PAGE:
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Grant

The William Miller House is located at 75 North Country Road in Miller Place. File photo

A Gardiner grant is growing one local historical society’s reach.

The Miller Place-Mount Sinai Historical Society announced the approval of a $4,750 grant from the Robert David Lion Gardiner Foundation, which will be used to upgrade and enhance the format and capabilities of its website and social media platforms.

The Daniel Hawkins House was donated to the Miller Place-Mount Sinai Historical Society. Photo from Edna Giffen

“The website itself will allow us to better communicate with our members and the general public, and to build awareness about our society and the local history that we are stewards for,” historical society trustee Matthew Burke said. “Once the upgraded website is unveiled, we anticipate launching multiple social media outlets that will seamlessly connect with and populate our website to further enhance our outreach efforts.”

The Miller Place Historical Society was founded in 1979. In 1982, the name was changed to Miller Place-Mount Sinai Historical Society to reflect the membership and the close ties that the two communities have had since the 1600s. Burke filled out the application, emphasizing how upgrading can continue to raise awareness of the historical significance of the hamlets and the buildings the society owns.

The main property is the 1720 William Miller House — the namesake of the town and the oldest house in Miller Place. Its listing on the National Register of Historic Places enabled the eventual preservation and restoration of the structure beginning in the early 1980s. In 1998, the Daniel Hawkins House, located just east of the William Miller House, both on on North Country Road, was donated to the society. It has undertaken a major fund drive to finance the restoration of the historic gem, with the hopes of using it an archival library and exhibition space. Doing this, will also allow for the William Miller House to become a living museum.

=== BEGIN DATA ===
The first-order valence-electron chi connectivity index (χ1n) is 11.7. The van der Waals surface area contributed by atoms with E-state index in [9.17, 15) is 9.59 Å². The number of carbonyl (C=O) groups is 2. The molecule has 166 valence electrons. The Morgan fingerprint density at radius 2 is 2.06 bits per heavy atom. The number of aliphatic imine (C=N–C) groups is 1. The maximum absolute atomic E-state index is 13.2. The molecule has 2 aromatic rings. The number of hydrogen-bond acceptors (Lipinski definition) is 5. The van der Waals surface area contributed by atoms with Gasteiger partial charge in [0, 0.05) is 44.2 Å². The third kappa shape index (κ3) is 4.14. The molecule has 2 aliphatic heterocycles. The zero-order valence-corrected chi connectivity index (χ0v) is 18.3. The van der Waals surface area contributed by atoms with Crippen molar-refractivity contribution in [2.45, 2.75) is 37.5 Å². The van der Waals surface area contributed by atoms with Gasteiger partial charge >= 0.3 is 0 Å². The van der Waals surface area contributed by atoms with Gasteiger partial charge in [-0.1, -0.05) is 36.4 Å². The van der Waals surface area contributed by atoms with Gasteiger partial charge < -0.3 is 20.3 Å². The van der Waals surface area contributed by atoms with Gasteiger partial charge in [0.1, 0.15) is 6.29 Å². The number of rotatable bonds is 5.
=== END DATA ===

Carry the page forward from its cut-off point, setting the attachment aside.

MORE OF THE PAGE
Becoming connected with the Gardiner foundation, according to Burke, could help the society in this process.

“We like to see organizations try to become more sustainable by broadening their outreach and embracing technology to make regional history more accessible.”

—Kathryn Curran

“We’re thrilled not only to have received the financial assistance, but to start developing a relationship with the Robert David Lion Gardiner Foundation,” he said. “Executive Director Kathryn Curran has already introduced us to other members of the Long Island preservation and history communities who may help us.”

Besides handing out the capacity-building grant, networking, according to Curran, is part of what the foundation is all about.

“We want historical societies to link to each other, so if somebody likes going to a Revolutionary War house or Civil War site, they would want to go to another — their success would be built on each other to create tourism,” she said. “We also want them to come to us in the future for funding for different kinds of projects to build their base, their audience and their supporters.”

She said history is hot — noting a rise in genealogy searching and finding different connections to their communities — so she said this is a good time for historical societies to be growing.

“We like to see organizations try to become more sustainable by broadening their outreach and embracing technology to make regional history more accessible to a new audience,” Curran said. “Historical societies don’t like change, and they really need to grow. These investments by the foundation are there specifically to help them become more self-sufficient and have a broader outreach. It’s all about making history an important part of the community.”

Part of the funds will go toward a new wireless network

Rocky Point High School. File photo by Desirée Keegan

By Kevin Redding

More than two years after New York State voters passed the Smart Schools Bond Act of 2014, Rocky Point school district is moving forward on its preliminary investment plan to fund improvements in educational technology and infrastructure for K-12 students.

At a school board meeting last week, Susan Wilson, executive director for educational services at the district, gave a presentation to the public about how grant money from the state, totaling $2.45 million, will be utilized.